Outdoors

After-hours skiers run big risks at Mt. Spokane

Resorts urge people to use control points

It’s not uncommon for the occasional skier to drive into Mount Spokane State Park after work, attach climbing skins and trek up to the mountain summit for a night-time workout and moonlit run down the alpine ski area’s groomed slopes.

But even though he’s a regular after-hours slope poacher, Steve Reynolds of Spokane was surprised a few weeks ago to find a cable running hip-high down one of the slopes.

“They were winch-cat grooming on (a ski-run named) Hour Glass,” he said. “That’s where they run a cable between two groomers so they can winch one groomer up a hill that’s too steep to go up on its own power.

“But you cannot see the cable when the groomers are far apart. That can be dangerous.”

Reynolds said people have been hiking, skiing and snowshoeing to the top of the mountain and back after dark for decades.

“It’s an established use, but I don’t know whether many people know about this hazard,” he said.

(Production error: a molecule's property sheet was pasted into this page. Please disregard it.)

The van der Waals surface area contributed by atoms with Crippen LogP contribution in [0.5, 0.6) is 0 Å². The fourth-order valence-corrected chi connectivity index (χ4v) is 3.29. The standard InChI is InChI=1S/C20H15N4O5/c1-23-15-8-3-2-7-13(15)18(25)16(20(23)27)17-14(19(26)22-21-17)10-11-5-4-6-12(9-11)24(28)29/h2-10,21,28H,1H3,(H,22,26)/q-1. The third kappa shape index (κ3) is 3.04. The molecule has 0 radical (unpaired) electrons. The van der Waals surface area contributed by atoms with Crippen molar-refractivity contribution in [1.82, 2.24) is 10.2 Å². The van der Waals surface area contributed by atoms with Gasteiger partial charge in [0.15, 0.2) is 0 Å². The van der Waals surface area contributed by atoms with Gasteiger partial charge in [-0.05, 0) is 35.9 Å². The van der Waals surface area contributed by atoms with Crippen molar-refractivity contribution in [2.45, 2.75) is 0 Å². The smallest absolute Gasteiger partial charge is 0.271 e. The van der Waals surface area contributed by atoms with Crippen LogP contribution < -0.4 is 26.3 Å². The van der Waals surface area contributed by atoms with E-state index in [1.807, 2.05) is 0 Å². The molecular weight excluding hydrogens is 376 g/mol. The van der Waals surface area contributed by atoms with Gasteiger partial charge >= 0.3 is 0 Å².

Brad McQuarrie, Mt Spokane Ski and Snowboard Park general manager, said there’s only one standard answer he can give to the issue.

“We ask people to enter the ski area only through our control points, which are our chairlifts,” he said. “That’s the only way we can warn people about conditions.”

Signs at the bottom and top of the chairlifts enable the operators to inform the public what’s going on around the mountain, he said.

When the chairlifts are closed, the ski area is essentially closed even though it’s within a state park, he said.

“We’ve been winch-cat grooming since 1989 because there’s less impact to the snow,” McQuarrie said. “Instead of pulling the snow downhill, we can groom upward and keep the snow on the steeper slopes and burn less fuel. We do this regularly on Hour Glass and Two Face and other areas depending on conditions.

“There are multiple possibilities for danger on the ski hill, not just the winch cat. Certain areas could be closed off for avalanche danger, fallen trees, downed wires or areas the Ski Patrol hasn’t been able to check out.

“I know a lot of folks are out there backcountry skiing and what not, and there are places to do that, but we ask people not to enter the concession area. We’re responsible for people in there, and we can’t keep them safe if they don’t enter through our control points.”



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